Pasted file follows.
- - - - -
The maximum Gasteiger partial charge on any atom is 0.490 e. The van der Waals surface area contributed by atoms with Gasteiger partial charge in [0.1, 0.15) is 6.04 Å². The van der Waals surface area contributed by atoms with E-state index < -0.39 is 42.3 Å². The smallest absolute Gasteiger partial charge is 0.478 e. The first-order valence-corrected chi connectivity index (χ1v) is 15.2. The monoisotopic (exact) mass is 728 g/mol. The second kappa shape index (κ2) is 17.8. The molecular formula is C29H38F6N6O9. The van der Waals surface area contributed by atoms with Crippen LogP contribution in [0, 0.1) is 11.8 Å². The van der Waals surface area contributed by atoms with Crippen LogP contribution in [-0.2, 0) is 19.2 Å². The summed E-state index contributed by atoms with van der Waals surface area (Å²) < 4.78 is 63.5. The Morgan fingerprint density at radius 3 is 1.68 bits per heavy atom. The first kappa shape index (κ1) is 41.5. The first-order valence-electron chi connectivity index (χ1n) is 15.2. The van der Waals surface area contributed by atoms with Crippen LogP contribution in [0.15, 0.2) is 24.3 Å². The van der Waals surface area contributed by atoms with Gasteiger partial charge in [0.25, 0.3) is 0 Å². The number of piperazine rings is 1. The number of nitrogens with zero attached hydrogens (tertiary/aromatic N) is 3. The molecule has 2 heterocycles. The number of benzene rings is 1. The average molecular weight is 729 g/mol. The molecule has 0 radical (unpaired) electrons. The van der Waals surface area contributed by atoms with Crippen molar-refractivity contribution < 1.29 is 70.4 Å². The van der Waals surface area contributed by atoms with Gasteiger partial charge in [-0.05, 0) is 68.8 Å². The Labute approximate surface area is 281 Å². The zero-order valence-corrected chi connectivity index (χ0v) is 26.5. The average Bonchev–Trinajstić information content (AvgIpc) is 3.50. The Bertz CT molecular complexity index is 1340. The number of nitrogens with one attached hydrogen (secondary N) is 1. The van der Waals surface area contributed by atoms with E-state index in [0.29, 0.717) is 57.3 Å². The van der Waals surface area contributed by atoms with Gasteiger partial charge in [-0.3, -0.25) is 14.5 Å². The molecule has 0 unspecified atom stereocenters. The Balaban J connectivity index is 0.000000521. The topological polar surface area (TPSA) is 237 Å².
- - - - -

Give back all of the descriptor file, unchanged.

The maximum Gasteiger partial charge on any atom is 0.490 e. The van der Waals surface area contributed by atoms with Gasteiger partial charge in [0.1, 0.15) is 6.04 Å². The van der Waals surface area contributed by atoms with E-state index < -0.39 is 42.3 Å². The smallest absolute Gasteiger partial charge is 0.478 e. The first-order valence-corrected chi connectivity index (χ1v) is 15.2. The monoisotopic (exact) mass is 728 g/mol. The second kappa shape index (κ2) is 17.8. The molecular formula is C29H38F6N6O9. The van der Waals surface area contributed by atoms with Crippen LogP contribution in [0, 0.1) is 11.8 Å². The van der Waals surface area contributed by atoms with Crippen LogP contribution in [-0.2, 0) is 19.2 Å². The summed E-state index contributed by atoms with van der Waals surface area (Å²) < 4.78 is 63.5. The Morgan fingerprint density at radius 3 is 1.68 bits per heavy atom. The first kappa shape index (κ1) is 41.5. The first-order valence-electron chi connectivity index (χ1n) is 15.2. The van der Waals surface area contributed by atoms with Crippen LogP contribution in [0.15, 0.2) is 24.3 Å². The van der Waals surface area contributed by atoms with Gasteiger partial charge in [0.25, 0.3) is 0 Å². The number of piperazine rings is 1. The number of nitrogens with zero attached hydrogens (tertiary/aromatic N) is 3. The molecule has 2 heterocycles. The number of benzene rings is 1. The average molecular weight is 729 g/mol. The molecule has 0 radical (unpaired) electrons. The van der Waals surface area contributed by atoms with Crippen molar-refractivity contribution < 1.29 is 70.4 Å². The van der Waals surface area contributed by atoms with Gasteiger partial charge in [-0.05, 0) is 68.8 Å². The Labute approximate surface area is 281 Å². The zero-order valence-corrected chi connectivity index (χ0v) is 26.5. The average Bonchev–Trinajstić information content (AvgIpc) is 3.50. The Bertz CT molecular complexity index is 1340. The number of nitrogens with one attached hydrogen (secondary N) is 1. The van der Waals surface area contributed by atoms with E-state index in [0.29, 0.717) is 57.3 Å². The van der Waals surface area contributed by atoms with Gasteiger partial charge in [-0.3, -0.25) is 14.5 Å². The molecule has 0 unspecified atom stereocenters. The Balaban J connectivity index is 0.000000521. The topological polar surface area (TPSA) is 237 Å².